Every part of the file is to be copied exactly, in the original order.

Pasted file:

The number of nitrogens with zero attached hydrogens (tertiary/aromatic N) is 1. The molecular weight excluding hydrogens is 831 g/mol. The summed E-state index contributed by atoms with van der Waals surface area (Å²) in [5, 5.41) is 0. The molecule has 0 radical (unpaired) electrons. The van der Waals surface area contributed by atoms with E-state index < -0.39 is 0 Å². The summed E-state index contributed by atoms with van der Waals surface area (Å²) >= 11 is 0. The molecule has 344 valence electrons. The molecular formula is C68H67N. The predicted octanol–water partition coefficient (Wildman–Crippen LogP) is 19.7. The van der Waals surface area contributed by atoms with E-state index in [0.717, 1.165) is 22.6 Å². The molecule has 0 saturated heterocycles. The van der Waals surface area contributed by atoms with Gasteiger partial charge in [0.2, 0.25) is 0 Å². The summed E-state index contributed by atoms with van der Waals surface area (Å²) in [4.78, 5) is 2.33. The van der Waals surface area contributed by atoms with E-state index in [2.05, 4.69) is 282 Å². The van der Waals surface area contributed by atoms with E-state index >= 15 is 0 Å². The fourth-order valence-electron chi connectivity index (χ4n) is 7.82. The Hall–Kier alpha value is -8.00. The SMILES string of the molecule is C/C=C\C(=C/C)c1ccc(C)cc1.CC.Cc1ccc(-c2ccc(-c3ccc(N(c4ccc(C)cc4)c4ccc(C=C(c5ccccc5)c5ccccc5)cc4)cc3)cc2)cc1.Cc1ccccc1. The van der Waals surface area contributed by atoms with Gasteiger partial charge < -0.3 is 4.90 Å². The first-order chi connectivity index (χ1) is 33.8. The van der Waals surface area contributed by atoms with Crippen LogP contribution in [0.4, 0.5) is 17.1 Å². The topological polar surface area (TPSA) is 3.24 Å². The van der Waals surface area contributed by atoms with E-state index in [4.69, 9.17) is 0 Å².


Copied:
The number of nitrogens with zero attached hydrogens (tertiary/aromatic N) is 1. The molecular weight excluding hydrogens is 831 g/mol. The summed E-state index contributed by atoms with van der Waals surface area (Å²) in [5, 5.41) is 0. The molecule has 0 radical (unpaired) electrons. The van der Waals surface area contributed by atoms with E-state index < -0.39 is 0 Å². The summed E-state index contributed by atoms with van der Waals surface area (Å²) >= 11 is 0. The molecule has 344 valence electrons. The molecular formula is C68H67N. The predicted octanol–water partition coefficient (Wildman–Crippen LogP) is 19.7. The van der Waals surface area contributed by atoms with E-state index in [0.717, 1.165) is 22.6 Å². The molecule has 0 saturated heterocycles. The van der Waals surface area contributed by atoms with Gasteiger partial charge in [0.2, 0.25) is 0 Å². The summed E-state index contributed by atoms with van der Waals surface area (Å²) in [4.78, 5) is 2.33. The van der Waals surface area contributed by atoms with E-state index in [2.05, 4.69) is 282 Å². The van der Waals surface area contributed by atoms with E-state index >= 15 is 0 Å². The fourth-order valence-electron chi connectivity index (χ4n) is 7.82. The Hall–Kier alpha value is -8.00. The SMILES string of the molecule is C/C=C\C(=C/C)c1ccc(C)cc1.CC.Cc1ccc(-c2ccc(-c3ccc(N(c4ccc(C)cc4)c4ccc(C=C(c5ccccc5)c5ccccc5)cc4)cc3)cc2)cc1.Cc1ccccc1. The van der Waals surface area contributed by atoms with Gasteiger partial charge < -0.3 is 4.90 Å². The first-order chi connectivity index (χ1) is 33.8. The van der Waals surface area contributed by atoms with Crippen LogP contribution in [0.4, 0.5) is 17.1 Å². The topological polar surface area (TPSA) is 3.24 Å². The van der Waals surface area contributed by atoms with E-state index in [4.69, 9.17) is 0 Å².